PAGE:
Wave Computing has officially shuttered its MIPS Open programme, providing “open use” to selected MIPS core IP and the underlying instruction set architecture, less than a year after the initiative was launched – and with zero advance warning.
Wave Computing, which acquired the rights to the proprietary MIPS ISA and core IP from Imagination Technologies in mid-2018, announced the MIPS Open Initiative back in December last year. “Having spent years in the open source technology movement, I can attest to the hunger for community-driven solutions,” Wave Computing’s Art Swift claimed at the time. “However, until now, there has been a lack of open source access to true industry-standard, patent-protected, and silicon-proven RISC architectures. The overwhelmingly positive response we have received thus far from customers on our MIPS Open initiative is an indication of the dramatic, positive impact we believe the program will have on the industry. We invite the worldwide community to join us in this exciting journey and look forward to seeing the many MIPS-based innovations that result.”
The actual release of anything under MIPS Open, however, wouldn’t take place until March this year – and it would come under a custom licence which included onerous restrictions on exactly what a MIPS Open user can and cannot do with the IP provided. Accordingly, its adoption has been slow – which is just as well, given that as of late yesterday the programme has been shuttered and the MIPS ISA returned to its prior proprietary status.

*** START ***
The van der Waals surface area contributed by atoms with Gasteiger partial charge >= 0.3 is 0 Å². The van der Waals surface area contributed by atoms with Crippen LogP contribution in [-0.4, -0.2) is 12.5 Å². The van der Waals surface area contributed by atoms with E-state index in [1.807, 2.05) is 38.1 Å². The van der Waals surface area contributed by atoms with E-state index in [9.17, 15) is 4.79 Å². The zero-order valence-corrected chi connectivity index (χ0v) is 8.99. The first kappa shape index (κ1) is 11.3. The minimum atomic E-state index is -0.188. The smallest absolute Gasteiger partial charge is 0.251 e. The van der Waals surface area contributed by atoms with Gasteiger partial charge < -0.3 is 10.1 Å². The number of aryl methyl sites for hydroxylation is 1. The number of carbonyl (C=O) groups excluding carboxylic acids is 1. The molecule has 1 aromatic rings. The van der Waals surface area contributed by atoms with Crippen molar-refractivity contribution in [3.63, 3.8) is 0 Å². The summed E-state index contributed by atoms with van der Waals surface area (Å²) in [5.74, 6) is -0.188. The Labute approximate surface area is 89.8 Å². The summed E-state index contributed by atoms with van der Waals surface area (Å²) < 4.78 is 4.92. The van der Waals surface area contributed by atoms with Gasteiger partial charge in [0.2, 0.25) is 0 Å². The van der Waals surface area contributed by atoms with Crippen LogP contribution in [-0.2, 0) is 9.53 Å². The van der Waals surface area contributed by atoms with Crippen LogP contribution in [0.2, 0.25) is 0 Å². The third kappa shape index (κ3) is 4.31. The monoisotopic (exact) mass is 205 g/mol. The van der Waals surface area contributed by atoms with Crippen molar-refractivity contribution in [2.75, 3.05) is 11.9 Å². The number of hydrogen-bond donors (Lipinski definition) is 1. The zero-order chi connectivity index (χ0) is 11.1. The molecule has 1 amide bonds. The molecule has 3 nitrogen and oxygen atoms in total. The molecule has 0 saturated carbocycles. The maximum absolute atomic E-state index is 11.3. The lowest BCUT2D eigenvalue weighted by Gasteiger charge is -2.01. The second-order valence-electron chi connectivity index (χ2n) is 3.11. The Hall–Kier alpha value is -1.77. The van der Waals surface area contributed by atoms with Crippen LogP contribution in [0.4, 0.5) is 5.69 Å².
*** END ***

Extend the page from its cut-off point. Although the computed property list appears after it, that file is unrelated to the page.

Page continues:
In an email sent to registered MIPS Open members last night, Wave Computing’s legal department advised that the MIPS Open Initiative was to shutter with immediate effect. All previously-available downloads have been removed from the MIPS Open website, and all MIPS Open accounts closed with no warning. Although the company has stated it will continue to honour existing licensed downloads and related certifications, it advises that it will “no longer provide maintenance or support” – and requires anyone currently using MIPS Open to email it on email@example.com within 30 days of the the notification to remain licensed and certified.
While the move may not be surprising overall – while relatively popular in its proprietary form, MIPS Open uptake has been extremely slow in comparison to far more open rivals like RISC-V and OpenSPARC – Wave Computing’s decision to withdraw everything with zero notice is certainly unusual, and leaves anyone who had been working on MIPS Open projects in a sticky situation.